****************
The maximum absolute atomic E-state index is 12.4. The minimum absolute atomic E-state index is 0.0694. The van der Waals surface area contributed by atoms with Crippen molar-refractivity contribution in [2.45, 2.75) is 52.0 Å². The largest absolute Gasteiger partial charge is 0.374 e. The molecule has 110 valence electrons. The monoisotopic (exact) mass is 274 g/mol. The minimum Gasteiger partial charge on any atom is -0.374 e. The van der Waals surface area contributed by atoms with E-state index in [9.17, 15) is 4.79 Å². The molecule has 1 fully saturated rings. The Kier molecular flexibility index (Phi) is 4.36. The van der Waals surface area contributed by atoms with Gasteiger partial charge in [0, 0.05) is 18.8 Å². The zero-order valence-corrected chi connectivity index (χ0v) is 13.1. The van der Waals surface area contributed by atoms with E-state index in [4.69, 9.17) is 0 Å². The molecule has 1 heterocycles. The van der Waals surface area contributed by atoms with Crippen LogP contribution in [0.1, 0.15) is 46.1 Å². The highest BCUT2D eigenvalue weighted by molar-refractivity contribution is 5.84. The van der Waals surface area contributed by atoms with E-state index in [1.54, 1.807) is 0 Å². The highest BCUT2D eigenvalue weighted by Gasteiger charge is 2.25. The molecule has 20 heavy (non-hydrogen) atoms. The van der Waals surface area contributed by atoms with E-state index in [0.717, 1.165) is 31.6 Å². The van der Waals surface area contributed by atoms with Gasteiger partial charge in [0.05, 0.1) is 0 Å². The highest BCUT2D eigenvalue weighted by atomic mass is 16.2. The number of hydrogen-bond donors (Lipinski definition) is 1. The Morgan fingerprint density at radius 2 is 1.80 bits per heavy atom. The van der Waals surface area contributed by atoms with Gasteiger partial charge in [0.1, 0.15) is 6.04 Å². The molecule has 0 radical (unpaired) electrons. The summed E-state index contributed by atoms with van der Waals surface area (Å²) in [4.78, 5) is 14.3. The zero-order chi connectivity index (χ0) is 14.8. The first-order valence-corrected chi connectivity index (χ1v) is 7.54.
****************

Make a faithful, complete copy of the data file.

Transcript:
The maximum absolute atomic E-state index is 12.4. The minimum absolute atomic E-state index is 0.0694. The van der Waals surface area contributed by atoms with Crippen molar-refractivity contribution in [2.45, 2.75) is 52.0 Å². The largest absolute Gasteiger partial charge is 0.374 e. The molecule has 110 valence electrons. The monoisotopic (exact) mass is 274 g/mol. The minimum Gasteiger partial charge on any atom is -0.374 e. The van der Waals surface area contributed by atoms with E-state index in [9.17, 15) is 4.79 Å². The molecule has 1 fully saturated rings. The Kier molecular flexibility index (Phi) is 4.36. The van der Waals surface area contributed by atoms with Gasteiger partial charge in [0, 0.05) is 18.8 Å². The zero-order valence-corrected chi connectivity index (χ0v) is 13.1. The van der Waals surface area contributed by atoms with E-state index in [4.69, 9.17) is 0 Å². The molecule has 1 heterocycles. The van der Waals surface area contributed by atoms with Crippen LogP contribution in [0.1, 0.15) is 46.1 Å². The highest BCUT2D eigenvalue weighted by molar-refractivity contribution is 5.84. The van der Waals surface area contributed by atoms with E-state index in [1.54, 1.807) is 0 Å². The highest BCUT2D eigenvalue weighted by Gasteiger charge is 2.25. The molecule has 20 heavy (non-hydrogen) atoms. The van der Waals surface area contributed by atoms with E-state index in [0.717, 1.165) is 31.6 Å². The van der Waals surface area contributed by atoms with Gasteiger partial charge in [0.05, 0.1) is 0 Å². The highest BCUT2D eigenvalue weighted by atomic mass is 16.2. The number of hydrogen-bond donors (Lipinski definition) is 1. The Morgan fingerprint density at radius 2 is 1.80 bits per heavy atom. The van der Waals surface area contributed by atoms with Gasteiger partial charge in [0.1, 0.15) is 6.04 Å². The molecule has 0 radical (unpaired) electrons. The summed E-state index contributed by atoms with van der Waals surface area (Å²) in [4.78, 5) is 14.3. The zero-order chi connectivity index (χ0) is 14.8. The first-order valence-corrected chi connectivity index (χ1v) is 7.54.